_{s}, it can obtain v

_{Lm}

_{1}= v

_{Lm}

_{2}= v

_{Lm}

_{3}= nv

_{ns}and i

_{p}

_{1}= i

_{p}

_{2}= i

_{p}

_{3}≈ i

_{s}/(3n

_{1}). Since i

_{Lo}

_{1}increases and i

_{Lo}

_{2}decreases in this step, the ripple current of i

_{Lo}

_{1}+ i

_{Lo}

_{2}is reduced.

**Step 2 [**

**t**

_{1}~**t**

_{2}**]**

**:**When Q

_{1}, Q

_{3}and Q

_{5}are turned off at time t

_{1}; the positive primary currents i

_{p}

_{1}~i

_{p}

_{3}rapidly discharge C

_{Q}

_{2}, C

_{Q}

_{4}and C

_{Q}

_{6}, respectively. On the other hand, C

_{Q}

_{1}, C

_{Q}

_{3}and C

_{Q}

_{5}are charged by i

_{p}

_{1}~i

_{p}

_{3}respectively. The secondary winding voltage v

_{ns}is decreased in this step.

**Step 3 [t**When C

_{2}~t_{3}]:_{Q}

_{2}, C

_{Q}

_{4}and C

_{Q}

_{6}are discharged to v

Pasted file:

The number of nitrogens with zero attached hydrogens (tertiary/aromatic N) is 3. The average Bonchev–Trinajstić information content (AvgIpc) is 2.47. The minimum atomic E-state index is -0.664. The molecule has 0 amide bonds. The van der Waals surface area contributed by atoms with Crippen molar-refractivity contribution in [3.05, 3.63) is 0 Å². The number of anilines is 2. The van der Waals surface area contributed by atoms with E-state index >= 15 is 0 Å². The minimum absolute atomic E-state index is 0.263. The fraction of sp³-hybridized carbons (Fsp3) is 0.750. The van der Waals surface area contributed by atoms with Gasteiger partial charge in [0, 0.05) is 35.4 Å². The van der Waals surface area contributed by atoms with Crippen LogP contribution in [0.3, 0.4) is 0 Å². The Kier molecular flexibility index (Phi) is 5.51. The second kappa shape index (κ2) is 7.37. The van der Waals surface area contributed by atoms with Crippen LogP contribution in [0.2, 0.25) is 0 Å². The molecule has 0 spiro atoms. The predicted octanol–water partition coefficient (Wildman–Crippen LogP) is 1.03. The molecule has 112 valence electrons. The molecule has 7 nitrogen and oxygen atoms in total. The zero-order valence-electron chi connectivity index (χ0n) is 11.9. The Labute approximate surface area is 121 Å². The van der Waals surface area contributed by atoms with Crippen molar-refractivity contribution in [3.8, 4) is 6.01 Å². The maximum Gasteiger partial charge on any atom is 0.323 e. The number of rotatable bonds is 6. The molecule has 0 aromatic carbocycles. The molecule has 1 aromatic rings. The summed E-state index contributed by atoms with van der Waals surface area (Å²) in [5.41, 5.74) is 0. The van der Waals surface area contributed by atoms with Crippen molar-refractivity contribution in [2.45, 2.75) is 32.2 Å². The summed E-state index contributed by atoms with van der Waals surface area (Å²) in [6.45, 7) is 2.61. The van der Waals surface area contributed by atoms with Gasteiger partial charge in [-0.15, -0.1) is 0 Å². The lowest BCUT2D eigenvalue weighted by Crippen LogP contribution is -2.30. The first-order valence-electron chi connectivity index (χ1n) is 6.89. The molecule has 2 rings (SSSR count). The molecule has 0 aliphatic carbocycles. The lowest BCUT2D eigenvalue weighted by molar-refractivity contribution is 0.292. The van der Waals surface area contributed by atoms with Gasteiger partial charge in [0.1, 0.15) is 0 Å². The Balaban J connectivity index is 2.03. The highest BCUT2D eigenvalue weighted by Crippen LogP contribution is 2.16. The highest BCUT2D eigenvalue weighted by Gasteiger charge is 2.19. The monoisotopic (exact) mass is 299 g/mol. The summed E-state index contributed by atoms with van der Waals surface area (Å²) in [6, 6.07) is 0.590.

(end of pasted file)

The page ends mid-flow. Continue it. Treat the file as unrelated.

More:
_{Cb}

_{1}, v

_{Cb}

_{2}and v

_{Cb}

_{3}respectively, then the secondary winding voltage v

_{ns}= 0. Then the output current i

_{o}freewheels through D

_{1}and D

_{2}. In this operation step, v

_{Lo}

_{1}= v

_{Lo}

_{2}= −V

_{o}and i

_{Lo}

_{1}and i

_{Lo}

_{2}decrease.

**Step 4 [t**

_{3}~**t**

_{4}**]:**At time t

_{3}, C

_{Q}

_{2}, C

_{Q}

_{4}and C

_{Q}

_{6}are discharged to zero voltage. Since i

_{p}

_{1}(t

_{3})~i

_{p}

_{3}(t

_{3}) are all positive, the body diodes D

_{Q}

_{2}, D

_{Q}

_{4}and D

_{Q}

_{6}are forward biased. Therefore, Q

_{2}, Q

_{4}and Q

_{6}can be turned on at this moment to realize a zero-voltage turn-on. Because i

_{o}is still freewheeling through D

_{1}and D

_{2}, it can obtain v

_{ns}= 0, v

_{Lo}

_{1}= v

_{Lo}

_{2}= −V

_{o}, v

_{Lr}

_{1}= −v

_{Cb}

_{1}, v

_{Lr}

_{2}= −v

_{Cb}

_{2}and v

_{Lr}

_{3}= −v

_{Cb}

_{3}. i

_{p}

_{1}~i

_{p}

_{3}, i

_{Lo}

_{1}and all i

_{Lo}

_{2}decrease. This step is ended when i

_{D}

_{2}= 0. During this freewheeling interval, the currents i

_{Lr}

_{1}~i

_{Lr}

_{3}are decreased from i

_{Lo}

_{1}/(3n